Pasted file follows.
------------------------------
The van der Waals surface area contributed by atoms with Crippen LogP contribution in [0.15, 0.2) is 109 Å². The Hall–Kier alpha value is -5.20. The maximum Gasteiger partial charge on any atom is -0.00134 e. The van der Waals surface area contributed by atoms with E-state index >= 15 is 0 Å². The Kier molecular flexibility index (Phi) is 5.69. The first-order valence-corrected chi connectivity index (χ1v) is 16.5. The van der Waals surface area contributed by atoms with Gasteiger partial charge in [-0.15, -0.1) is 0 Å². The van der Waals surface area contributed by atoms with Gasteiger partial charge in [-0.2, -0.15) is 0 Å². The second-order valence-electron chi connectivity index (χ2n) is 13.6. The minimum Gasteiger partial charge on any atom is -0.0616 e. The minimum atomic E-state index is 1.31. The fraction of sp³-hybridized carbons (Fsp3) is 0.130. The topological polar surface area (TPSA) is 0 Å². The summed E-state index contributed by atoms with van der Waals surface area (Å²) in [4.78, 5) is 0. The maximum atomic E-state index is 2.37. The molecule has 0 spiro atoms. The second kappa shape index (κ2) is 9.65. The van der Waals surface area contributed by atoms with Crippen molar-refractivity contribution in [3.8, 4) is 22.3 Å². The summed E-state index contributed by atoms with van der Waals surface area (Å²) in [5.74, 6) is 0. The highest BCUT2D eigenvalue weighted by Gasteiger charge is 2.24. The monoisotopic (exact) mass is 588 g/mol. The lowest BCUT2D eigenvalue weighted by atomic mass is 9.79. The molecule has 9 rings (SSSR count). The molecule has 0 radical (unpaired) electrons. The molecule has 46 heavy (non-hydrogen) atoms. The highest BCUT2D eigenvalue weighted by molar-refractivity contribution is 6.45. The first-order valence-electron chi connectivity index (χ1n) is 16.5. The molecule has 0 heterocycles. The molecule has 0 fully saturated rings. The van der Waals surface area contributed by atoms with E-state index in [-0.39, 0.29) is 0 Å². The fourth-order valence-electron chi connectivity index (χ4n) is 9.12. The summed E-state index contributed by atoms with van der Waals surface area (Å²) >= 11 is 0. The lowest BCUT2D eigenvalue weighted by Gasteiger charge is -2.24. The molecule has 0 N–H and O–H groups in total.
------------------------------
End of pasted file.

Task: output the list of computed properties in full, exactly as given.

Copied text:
The van der Waals surface area contributed by atoms with Crippen LogP contribution in [0.15, 0.2) is 109 Å². The Hall–Kier alpha value is -5.20. The maximum Gasteiger partial charge on any atom is -0.00134 e. The van der Waals surface area contributed by atoms with E-state index >= 15 is 0 Å². The Kier molecular flexibility index (Phi) is 5.69. The first-order valence-corrected chi connectivity index (χ1v) is 16.5. The van der Waals surface area contributed by atoms with Gasteiger partial charge in [-0.15, -0.1) is 0 Å². The van der Waals surface area contributed by atoms with Gasteiger partial charge in [-0.2, -0.15) is 0 Å². The second-order valence-electron chi connectivity index (χ2n) is 13.6. The minimum Gasteiger partial charge on any atom is -0.0616 e. The minimum atomic E-state index is 1.31. The fraction of sp³-hybridized carbons (Fsp3) is 0.130. The topological polar surface area (TPSA) is 0 Å². The summed E-state index contributed by atoms with van der Waals surface area (Å²) in [4.78, 5) is 0. The maximum atomic E-state index is 2.37. The molecule has 0 spiro atoms. The second kappa shape index (κ2) is 9.65. The van der Waals surface area contributed by atoms with Crippen molar-refractivity contribution in [3.8, 4) is 22.3 Å². The summed E-state index contributed by atoms with van der Waals surface area (Å²) in [5.74, 6) is 0. The highest BCUT2D eigenvalue weighted by Gasteiger charge is 2.24. The monoisotopic (exact) mass is 588 g/mol. The lowest BCUT2D eigenvalue weighted by atomic mass is 9.79. The molecule has 9 rings (SSSR count). The molecule has 0 radical (unpaired) electrons. The molecule has 46 heavy (non-hydrogen) atoms. The highest BCUT2D eigenvalue weighted by molar-refractivity contribution is 6.45. The first-order valence-electron chi connectivity index (χ1n) is 16.5. The molecule has 0 heterocycles. The molecule has 0 fully saturated rings. The van der Waals surface area contributed by atoms with E-state index in [-0.39, 0.29) is 0 Å². The fourth-order valence-electron chi connectivity index (χ4n) is 9.12. The summed E-state index contributed by atoms with van der Waals surface area (Å²) >= 11 is 0. The lowest BCUT2D eigenvalue weighted by Gasteiger charge is -2.24. The molecule has 0 N–H and O–H groups in total.